Through interviews and medium format film, I set out to capture a comprehensive and intimate portrait of local burlesque performers during the first winter of the devastating Covid-19 pandemic. I wanted to provided a glimpse into this community’s uniquely profound collective loss when the lights went out on stages across the world.
I approached The New York Times and they paired me with writer Julia Carmel. Together, we conducted interviews followed by photoshoots of a dozen burlesque performers in the venues where they had tantalized fans in a past life. In the hauntingly empty spaces, they posed and danced for no audience beyond my camera.
Among those we interviewed and photographed was one of my closest friends, Veronica Viper.
Having a front row seat to Veronica’s grief led me to this project. She and the others we spoke with were candid in sharing struggles with mental health, weight gain, a missing sex drive, a diminished income, a loss of community.
Some lost a sense of self.
I wanted to make something that was intimately honest and beautiful at a time when I, like many, struggled to get through the dark days of 2020.
Veronica told us she was “Waiting to be alive again.”
So were we.
Kholood Eid is a Palestinian American documentary photographer, filmmaker and educator based in New York City and Seattle who is known for her intimate portraiture. In 2020, she was a recipient a Robert F. Kennedy Journalism Award, alongside colleagues, for The New York Times investigative series ‘’Exploited.’’
Her work explores the depths of vulnerability, the strength in survival, the beauty in adversity and the intersectionality of identity through blending conceptual and reportage practices. In 2023, she launched Wet Nose Pawject—a dog portrait business—to incorporate more levity in life and have an outlet for her obsessive love of dogs.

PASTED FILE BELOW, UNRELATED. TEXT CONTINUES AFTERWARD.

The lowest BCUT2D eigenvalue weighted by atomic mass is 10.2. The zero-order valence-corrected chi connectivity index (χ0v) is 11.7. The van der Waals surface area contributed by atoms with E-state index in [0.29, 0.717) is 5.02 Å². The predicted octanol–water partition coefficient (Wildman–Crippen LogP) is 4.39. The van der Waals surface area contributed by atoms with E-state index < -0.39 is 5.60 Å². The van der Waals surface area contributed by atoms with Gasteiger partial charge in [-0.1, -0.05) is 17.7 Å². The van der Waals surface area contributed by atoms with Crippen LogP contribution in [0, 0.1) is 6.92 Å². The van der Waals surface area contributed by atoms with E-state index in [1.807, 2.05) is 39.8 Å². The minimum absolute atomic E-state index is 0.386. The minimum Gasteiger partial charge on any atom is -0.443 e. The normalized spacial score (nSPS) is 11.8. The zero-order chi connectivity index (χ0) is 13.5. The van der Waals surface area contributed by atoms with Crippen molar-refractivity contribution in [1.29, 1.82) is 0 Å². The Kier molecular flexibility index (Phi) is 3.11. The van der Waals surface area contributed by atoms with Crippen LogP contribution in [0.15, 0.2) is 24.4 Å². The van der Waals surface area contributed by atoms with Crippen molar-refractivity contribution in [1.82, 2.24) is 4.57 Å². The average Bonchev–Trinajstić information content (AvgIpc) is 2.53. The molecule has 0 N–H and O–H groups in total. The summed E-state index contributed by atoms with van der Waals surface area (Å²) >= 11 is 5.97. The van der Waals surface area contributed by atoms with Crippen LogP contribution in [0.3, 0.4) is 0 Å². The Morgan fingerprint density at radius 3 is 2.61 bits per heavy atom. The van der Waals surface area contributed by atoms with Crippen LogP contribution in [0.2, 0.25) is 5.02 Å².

Clients include The New York Times, National Geographic, TIME and The New Yorker among other publications and she has taught at Columbia University, New York University and the Bronx Documentary Center.
Founded in 2011 in Brooklyn, NY, Photoville was built on the principles of addressing cultural equity and inclusion, which we are always striving for, by ensuring that the artists we exhibit are diverse in gender, class, and race.
In pursuit of its mission, Photoville produces an annual, city-wide open air photography festival in New York City, a wide range of free educational community initiatives, and a nationwide program of public art exhibitions.
By activating public spaces, amplifying visual storytellers, and creating unique and highly innovative exhibition and programming environments, we join the cause of nurturing a new lens of representation.
Through creative partnerships with festivals, city agencies, and other nonprofit organizations, Photoville offers visual storytellers, educators, and students financial support, mentorship, and promotional & production resources, on a range of exhibition opportunities.
For more information about Photoville visit, www.photoville.com
Waiting To Be Alive Again
Featuring: Kholood Eid
ON VIEW AT: Container 3View Location Details Download a detailed map of this location Brooklyn Bridge Park – Emily Warren Roebling Plaza
1 Water St
Brooklyn, NY 11201
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